The attentional blink (AB) reflects a temporal restriction of selective attention and is generally regarded as a very robust phenomenon. However, previous studies have found large individual differences in AB performance, and under some training conditions the AB can be reduced significantly. One factor that may account for individual differences in AB magnitude is the ability to accurately time attention. In the current study, we focus on the sensitivity for temporal information on the ability to control attention. Following a visual AB task, a time estimation task was presented in either the visual or auditory modality, followed by another visual AB task. It was found that the time estimation training in both the auditory and visual modality reduced AB magnitude. Although a reduction in AB magnitude was also observed when individuals were trained on a control task (either an auditory frequency or visual line length estimation task), the effect was significantly larger following the time estimation tasks. In addition, it was found that individuals who showed most improvement on the visual time estimation task, also showed the largest reduction in AB magnitude, which was not the case for individuals who were trained on the control tasks. Finally, a negative correlation was observed between depression scores (tested by Beck Depression Inventory-Short Form (BDI-SF) scores and the improvement in the AB and time estimation tasks. Our findings demonstrate clear links between timing ability and mechanisms to control attention and emotion.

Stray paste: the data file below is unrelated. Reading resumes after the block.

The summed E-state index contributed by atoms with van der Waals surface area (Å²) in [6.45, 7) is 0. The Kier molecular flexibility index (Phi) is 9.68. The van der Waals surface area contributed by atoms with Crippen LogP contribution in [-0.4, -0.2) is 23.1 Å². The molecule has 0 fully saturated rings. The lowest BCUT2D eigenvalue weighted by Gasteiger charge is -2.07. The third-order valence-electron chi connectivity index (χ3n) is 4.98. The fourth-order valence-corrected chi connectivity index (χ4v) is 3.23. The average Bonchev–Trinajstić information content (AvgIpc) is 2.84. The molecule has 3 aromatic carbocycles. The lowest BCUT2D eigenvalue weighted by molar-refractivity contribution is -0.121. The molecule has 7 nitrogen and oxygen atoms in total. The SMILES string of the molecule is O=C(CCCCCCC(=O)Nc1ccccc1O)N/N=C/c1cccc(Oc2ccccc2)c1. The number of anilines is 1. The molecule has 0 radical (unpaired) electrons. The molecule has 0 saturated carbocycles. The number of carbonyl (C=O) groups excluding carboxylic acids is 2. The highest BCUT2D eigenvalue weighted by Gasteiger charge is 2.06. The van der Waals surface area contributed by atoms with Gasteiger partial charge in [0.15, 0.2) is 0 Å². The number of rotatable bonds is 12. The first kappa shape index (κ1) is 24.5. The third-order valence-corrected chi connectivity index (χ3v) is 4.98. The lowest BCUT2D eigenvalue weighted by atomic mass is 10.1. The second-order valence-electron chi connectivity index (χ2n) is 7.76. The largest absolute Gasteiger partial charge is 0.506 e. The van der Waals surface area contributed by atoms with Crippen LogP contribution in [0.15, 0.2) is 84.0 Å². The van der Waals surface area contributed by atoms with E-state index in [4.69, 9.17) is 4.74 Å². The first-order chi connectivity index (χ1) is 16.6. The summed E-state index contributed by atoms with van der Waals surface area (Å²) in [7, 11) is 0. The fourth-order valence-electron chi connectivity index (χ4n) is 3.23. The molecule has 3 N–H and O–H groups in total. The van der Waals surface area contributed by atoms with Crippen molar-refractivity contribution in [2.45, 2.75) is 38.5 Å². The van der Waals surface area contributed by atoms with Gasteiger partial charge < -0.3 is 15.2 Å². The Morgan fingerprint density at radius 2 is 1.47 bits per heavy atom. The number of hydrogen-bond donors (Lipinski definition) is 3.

|Tijdschrift||Psychological Research : An International Journal of Perception, Attention, Memory, and Action|
|Status||Published - sep-2022|